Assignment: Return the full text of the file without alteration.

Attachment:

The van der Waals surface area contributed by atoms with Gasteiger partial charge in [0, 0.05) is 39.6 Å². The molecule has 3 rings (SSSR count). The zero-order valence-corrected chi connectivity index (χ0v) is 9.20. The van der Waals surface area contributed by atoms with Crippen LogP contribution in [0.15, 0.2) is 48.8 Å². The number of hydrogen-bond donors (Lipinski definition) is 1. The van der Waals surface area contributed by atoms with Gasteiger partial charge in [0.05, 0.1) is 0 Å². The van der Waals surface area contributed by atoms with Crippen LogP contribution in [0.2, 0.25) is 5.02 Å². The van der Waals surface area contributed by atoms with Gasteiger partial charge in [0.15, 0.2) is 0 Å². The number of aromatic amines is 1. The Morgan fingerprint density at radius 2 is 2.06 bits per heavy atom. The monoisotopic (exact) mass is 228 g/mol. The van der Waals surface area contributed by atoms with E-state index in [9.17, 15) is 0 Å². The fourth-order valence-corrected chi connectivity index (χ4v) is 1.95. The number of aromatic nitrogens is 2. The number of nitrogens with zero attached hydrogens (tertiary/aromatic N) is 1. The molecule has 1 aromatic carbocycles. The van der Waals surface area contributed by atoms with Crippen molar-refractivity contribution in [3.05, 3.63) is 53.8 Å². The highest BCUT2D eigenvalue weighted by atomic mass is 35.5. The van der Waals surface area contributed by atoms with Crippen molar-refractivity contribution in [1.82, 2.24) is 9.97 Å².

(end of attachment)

The van der Waals surface area contributed by atoms with Gasteiger partial charge in [0, 0.05) is 39.6 Å². The molecule has 3 rings (SSSR count). The zero-order valence-corrected chi connectivity index (χ0v) is 9.20. The van der Waals surface area contributed by atoms with Crippen LogP contribution in [0.15, 0.2) is 48.8 Å². The number of hydrogen-bond donors (Lipinski definition) is 1. The van der Waals surface area contributed by atoms with Gasteiger partial charge in [0.05, 0.1) is 0 Å². The van der Waals surface area contributed by atoms with Crippen LogP contribution in [0.2, 0.25) is 5.02 Å². The van der Waals surface area contributed by atoms with Gasteiger partial charge in [0.15, 0.2) is 0 Å². The number of aromatic amines is 1. The Morgan fingerprint density at radius 2 is 2.06 bits per heavy atom. The monoisotopic (exact) mass is 228 g/mol. The van der Waals surface area contributed by atoms with E-state index in [9.17, 15) is 0 Å². The fourth-order valence-corrected chi connectivity index (χ4v) is 1.95. The number of aromatic nitrogens is 2. The number of nitrogens with zero attached hydrogens (tertiary/aromatic N) is 1. The molecule has 1 aromatic carbocycles. The van der Waals surface area contributed by atoms with Crippen molar-refractivity contribution in [3.05, 3.63) is 53.8 Å². The highest BCUT2D eigenvalue weighted by atomic mass is 35.5. The van der Waals surface area contributed by atoms with Crippen molar-refractivity contribution in [1.82, 2.24) is 9.97 Å².